A Tufted Puffin swims at Protection Island National Wildlife Refuge. Photo by Peter Davis of U.S. Fish & Wildlife Service

Puget Sound’s Hidden Island Adventures

Less-traveled Puget Sound islands offer unique excursions away from the teeming tourist crowds.

Bainbridge. Vashon. Whidbey. The San Juans. Consult any guidebook and these are likely the first in a long list of recommended island destinations around Puget Sound. But there are so many more. Comprising a complex system of channels, inlets, estuaries, and islands, Puget Sound covers a colossal 1.6 million acres, with 2,500 miles of shoreline and over 150 islands of various sizes that offer a range of wildness.

Away from the hustle and bustle of Seattle, yet within boat’s reach, many less-traveled Puget Sound islands provide spectacular views, hiking and cycling trails, rare wildlife viewing, essential kayaking treks, traditional Native American cultural activities, and camping—without all the tour groups and traffic.

Hope Island (Skagit County) Known for its bountiful crabbing and clamming, Hope Island is a great destination for shellfish lovers. The 200-acre marine state park is located about 1.5 hours north of Seattle at the northern end of Skagit Bay, and is largely undeveloped—except for several hiking trails through the heavily forested interior, four rustic campsites, and five mooring buoys on the northern side of the island. Visitors should check the tides before embarking via kayak or private boat from Deception Pass or La Conner. What to bring: clamming tools and crab traps, tide chart, drinking water.

Blake Island For those interested in Native American culture, Blake Island, situated between Vashon and Bainbridge, is best known for Tillicum Village, with its towering totem poles, traditional Native-style salmon meals, and live dance performances. In addition, the 475-acre park boasts spectacular views of the Olympic Mountains and the Seattle skyline from the island’s long beach shoreline. There are plenty of year-round campsites on this island, along with 15 miles of hiking and cycling trails. The park is reachable by Argosy tour boat or private boat. What to bring: bicycle, camera, camping supplies.

Protection Island Birders will fall in love with the tranquility and rare wildlife of Protection Island, with breeding colonies of tufted puffin, rhinoceros auklets, bald eagles, pigeon guillemots, pelagic cormorants, and gulls—in fact, the island houses nearly 70 percent of the nesting seabird population of Puget Sound and surrounding areas. Just north of Discovery Bay, the island’s 379 acres of National Wildlife Refuge includes grassland, sandy bluffs, a Douglas fir forest, and driftwood-filled shoreline. Boats are not permitted within 200 yards of Protection Island for the safety and health of the wildlife, but visitors can board ecotourism boats in Port Townsend for guided tours and viewing from adjacent waters. What to bring: binoculars, warm clothes.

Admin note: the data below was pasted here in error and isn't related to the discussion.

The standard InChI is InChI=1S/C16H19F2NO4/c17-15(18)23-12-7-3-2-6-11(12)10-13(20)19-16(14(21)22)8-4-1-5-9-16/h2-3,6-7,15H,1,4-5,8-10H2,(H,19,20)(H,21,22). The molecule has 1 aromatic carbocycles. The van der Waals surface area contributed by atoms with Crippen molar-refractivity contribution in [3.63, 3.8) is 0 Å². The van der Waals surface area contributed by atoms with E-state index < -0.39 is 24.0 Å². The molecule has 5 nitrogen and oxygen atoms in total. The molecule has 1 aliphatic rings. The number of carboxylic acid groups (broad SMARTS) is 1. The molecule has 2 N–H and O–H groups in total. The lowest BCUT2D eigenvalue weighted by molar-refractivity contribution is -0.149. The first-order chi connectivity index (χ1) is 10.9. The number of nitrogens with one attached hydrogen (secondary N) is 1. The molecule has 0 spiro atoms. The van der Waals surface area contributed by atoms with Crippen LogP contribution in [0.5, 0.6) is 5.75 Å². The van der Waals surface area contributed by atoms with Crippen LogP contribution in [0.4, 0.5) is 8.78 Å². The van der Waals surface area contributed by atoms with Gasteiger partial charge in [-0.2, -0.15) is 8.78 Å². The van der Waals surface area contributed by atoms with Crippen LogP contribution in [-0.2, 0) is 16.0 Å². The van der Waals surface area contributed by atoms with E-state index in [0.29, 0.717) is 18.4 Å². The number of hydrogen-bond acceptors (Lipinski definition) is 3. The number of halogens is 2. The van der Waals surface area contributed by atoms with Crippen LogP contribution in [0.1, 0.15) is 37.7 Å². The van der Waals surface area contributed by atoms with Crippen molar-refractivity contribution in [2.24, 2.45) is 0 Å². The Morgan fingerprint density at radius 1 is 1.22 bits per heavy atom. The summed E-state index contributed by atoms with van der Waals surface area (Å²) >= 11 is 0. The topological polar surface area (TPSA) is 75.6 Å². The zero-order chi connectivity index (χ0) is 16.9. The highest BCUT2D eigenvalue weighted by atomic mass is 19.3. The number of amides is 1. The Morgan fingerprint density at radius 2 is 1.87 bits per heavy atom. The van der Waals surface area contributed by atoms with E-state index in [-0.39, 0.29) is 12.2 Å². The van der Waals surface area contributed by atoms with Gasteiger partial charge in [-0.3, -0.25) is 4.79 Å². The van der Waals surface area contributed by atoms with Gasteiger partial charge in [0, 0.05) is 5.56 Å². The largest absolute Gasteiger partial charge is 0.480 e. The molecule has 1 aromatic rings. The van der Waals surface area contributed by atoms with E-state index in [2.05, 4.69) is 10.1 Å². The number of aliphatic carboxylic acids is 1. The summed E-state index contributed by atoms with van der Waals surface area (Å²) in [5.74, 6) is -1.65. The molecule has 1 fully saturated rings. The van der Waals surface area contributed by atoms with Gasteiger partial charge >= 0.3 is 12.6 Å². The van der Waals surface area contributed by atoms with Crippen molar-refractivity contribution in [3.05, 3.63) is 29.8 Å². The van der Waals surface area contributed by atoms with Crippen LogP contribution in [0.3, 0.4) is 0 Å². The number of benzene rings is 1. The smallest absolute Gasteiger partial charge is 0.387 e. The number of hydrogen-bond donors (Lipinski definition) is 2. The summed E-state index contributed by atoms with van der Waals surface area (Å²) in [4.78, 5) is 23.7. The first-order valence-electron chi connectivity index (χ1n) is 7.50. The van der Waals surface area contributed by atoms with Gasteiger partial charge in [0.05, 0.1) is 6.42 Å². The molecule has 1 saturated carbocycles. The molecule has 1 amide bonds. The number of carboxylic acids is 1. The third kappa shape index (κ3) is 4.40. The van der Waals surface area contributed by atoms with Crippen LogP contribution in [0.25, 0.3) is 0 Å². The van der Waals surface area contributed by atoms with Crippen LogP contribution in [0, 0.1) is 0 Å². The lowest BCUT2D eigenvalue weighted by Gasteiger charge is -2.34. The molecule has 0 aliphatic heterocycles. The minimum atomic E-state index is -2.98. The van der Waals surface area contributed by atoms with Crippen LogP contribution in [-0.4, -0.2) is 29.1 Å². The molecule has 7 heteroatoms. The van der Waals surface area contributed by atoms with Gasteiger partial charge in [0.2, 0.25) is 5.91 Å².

Anderson Island Anderson Island is the southernmost island in Puget Sound, with 170 acres of wetlands, forest, and tidal estuary. The island is home to approximately 1,000 year-round residents, but even so there is only one general store, a small coffee shop, and a single restaurant. Guests will enjoy exploring the historic buildings of Johnson Farm, a colonial homestead and former dairy farm established in 1896 by Finnish-Swedish immigrants. The island also maintains an extensive trail system for hikers and several freshwater island lakes popular for rainbow trout fishing. Anderson Island is accessible by a 20-minute ferry ride from Steilacoom. What to bring: camera, fishing pole, hiking gear.

Hope Island (Mason County) The other Hope Island is a prized destination for mushroom gathering in spring to early summer and again in fall, when foragers harvest chanterelles, morels, and oyster mushrooms under the island’s canopy of old-growth forest. Off the coast of Olympia, Hope Island State Park covers 106 acres of forest, salt marsh, and pebbly beach, and visitors will observe harbor seals lounging in the sun and a diversity of shorebirds. A public park since 1990, Hope Island is accessible only by boat and hosts just a few campsites. Adventurers can rent kayaks, sailboats, or powerboats from Boston Harbor to span the final stretch to the island. What to bring: drinking water, mushroom identification guide.

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